New Delhi: An important component of its climate action plan, India’s renewable energy sector could potentially employ around one million people by 2030, which would be ten times more than the existing workforce of an estimated 1.1 lakh employed by the sector, according to an independent study.
The study ‘India’s Expanding Clean Energy Workforce’ highlights that most of the new jobs would be generated by small-scale renewable energy projects such as rooftop solar and mini and micro-grid systems compared to utility or large-scale projects like solar parks.
The study by the Council on Energy, Environment and Water (CEEW), Natural Resources Defense Council (NRDC) and Skill Council for Green Jobs (SCGJ) was released on Thursday.
The CEEW-NRDC-SCGJ analysis also highlighted the adverse impact of the pandemic on employment in the renewable energy sector. In comparison to 12,400 new workers employed in the sector in the year 2018-19, only 5,200 new workers were employed in 2019-20 and marginally better at 6,400 were employed in 2020-21.
In 2020-21, a majority of the new workers were employed in the rooftop solar segment, where annual capacity additions grew by nine per cent over previous year and accounted for 1.4 GW capacity. The study further found that India has successfully trained 78,000 people under the Surya Mitra training programme between 2015 and 2017 to improve the availability of skilled workers for clean energy projects.
These are exciting statistics in view of the 2030, 2050 and 2070 targets that India has set for itself in its action plan for combating the impacts due to changing climatic conditions. At the annual global climate change negotiations in November last year at Glasgow, UK, Prime Minister Modi had presented an ambitious agenda for India’s contribution to the global efforts to combat climate change.
His vision of Panchamrit or five nectar elements involved installation of 500 GW non fossil energy capacity by 2030, reduction in emissions intensity of GDP by 45 per cent over 2005 levels, 50 per cent electric installed capacity coming from non-fossil sources by 2030, 1 billion tonnes reduction in carbon emissions till 2030 and India to become net-zero by 2070.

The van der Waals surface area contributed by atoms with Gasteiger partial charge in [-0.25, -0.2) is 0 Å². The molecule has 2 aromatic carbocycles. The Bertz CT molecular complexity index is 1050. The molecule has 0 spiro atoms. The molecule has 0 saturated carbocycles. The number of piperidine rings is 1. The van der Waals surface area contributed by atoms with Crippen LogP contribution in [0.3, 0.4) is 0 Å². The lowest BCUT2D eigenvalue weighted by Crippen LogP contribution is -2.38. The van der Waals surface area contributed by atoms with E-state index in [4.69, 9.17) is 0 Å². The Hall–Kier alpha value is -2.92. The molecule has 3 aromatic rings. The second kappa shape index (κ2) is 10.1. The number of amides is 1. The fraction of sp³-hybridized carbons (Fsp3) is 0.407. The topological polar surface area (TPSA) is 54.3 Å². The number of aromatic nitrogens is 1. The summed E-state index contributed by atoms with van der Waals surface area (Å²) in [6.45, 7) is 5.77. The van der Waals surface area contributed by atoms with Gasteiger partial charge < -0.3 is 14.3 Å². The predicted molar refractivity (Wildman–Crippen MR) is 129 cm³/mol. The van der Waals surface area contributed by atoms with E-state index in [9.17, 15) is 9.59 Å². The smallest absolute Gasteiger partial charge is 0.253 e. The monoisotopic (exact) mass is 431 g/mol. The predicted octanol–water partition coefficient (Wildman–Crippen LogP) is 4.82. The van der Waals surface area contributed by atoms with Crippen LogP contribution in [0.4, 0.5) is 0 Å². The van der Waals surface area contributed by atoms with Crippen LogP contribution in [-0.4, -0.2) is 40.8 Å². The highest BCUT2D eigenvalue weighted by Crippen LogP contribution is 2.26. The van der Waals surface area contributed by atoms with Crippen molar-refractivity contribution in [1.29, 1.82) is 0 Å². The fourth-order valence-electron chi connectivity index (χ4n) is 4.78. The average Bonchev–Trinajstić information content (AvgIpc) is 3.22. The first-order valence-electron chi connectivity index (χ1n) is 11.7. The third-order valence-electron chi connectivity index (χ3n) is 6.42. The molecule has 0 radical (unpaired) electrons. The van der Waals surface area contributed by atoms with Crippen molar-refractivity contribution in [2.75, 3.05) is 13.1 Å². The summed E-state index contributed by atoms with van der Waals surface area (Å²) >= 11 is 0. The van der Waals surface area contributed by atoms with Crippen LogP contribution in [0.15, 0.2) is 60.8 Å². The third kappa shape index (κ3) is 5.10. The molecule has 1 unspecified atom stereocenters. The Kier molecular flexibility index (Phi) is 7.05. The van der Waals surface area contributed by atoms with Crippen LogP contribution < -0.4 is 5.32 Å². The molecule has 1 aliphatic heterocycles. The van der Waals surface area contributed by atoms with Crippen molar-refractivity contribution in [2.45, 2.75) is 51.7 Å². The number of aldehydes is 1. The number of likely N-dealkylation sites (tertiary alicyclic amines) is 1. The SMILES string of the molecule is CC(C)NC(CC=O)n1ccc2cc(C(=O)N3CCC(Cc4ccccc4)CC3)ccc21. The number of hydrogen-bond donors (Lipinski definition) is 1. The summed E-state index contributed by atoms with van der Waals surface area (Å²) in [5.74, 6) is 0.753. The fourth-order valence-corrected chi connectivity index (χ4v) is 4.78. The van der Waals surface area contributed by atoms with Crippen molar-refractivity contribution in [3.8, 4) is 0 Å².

Most of the new capacities for electricity generation are expected to be based on solar and wind energy. “If India were to meet its commitments, then these two sectors could potentially create 3.4 million jobs over the next eight fiscal years which would employ a million people. However, jobs created are different from the workforce needed since one person could occupy more than one position,” the study said.
“India’s ambitious renewable energy targets provide an opportunity to deliver on jobs, growth and sustainability while transitioning to a low-carbon economy. The upcoming Union Budget must especially focus on scaling up rooftop solar, mini and micro grid systems, and domestic solar manufacturing to maximise the employment opportunities in the sector,” CEO, CEEW, Dr Arunabha Ghosh said.
Further, to accelerate the deployment of solar parks and increase the uptake of decentralised renewable energy applications such as solar pumps and rooftops in rural India, it would be critical to train the rural youth and make them employable in various parts of the renewable ecosystem, he said.
Director, India Programme at NRDC, Sameer Kwatra said: “India’s unprecedented renewables journey can set a new paradigm on how countries pursue prosperity without adding carbon to the atmosphere. With nearly 700 million people under the age of 30, creating clean futuristic jobs is a priority for the country. Powering the economy through renewable energy will not only enhance energy independence, avoid carbon emissions, and air pollution, but also help meet India’s employment goals. The time to invest in renewable energy technologies and skillset of the future is now.”
“Availability of a skilled workforce is critical to leveraging the employment opportunities that the renewable energy sector could generate in the coming years. The clean energy skill development programmes should target rural areas and training curriculums should be periodically updated to meet the industry requirements. It’s also important to provide training on emerging technologies such as batteries and green hydrogen so that a skilled workforce is available to accelerate their deployment,” said Dr Praveen Saxena, CEO of SCGJ.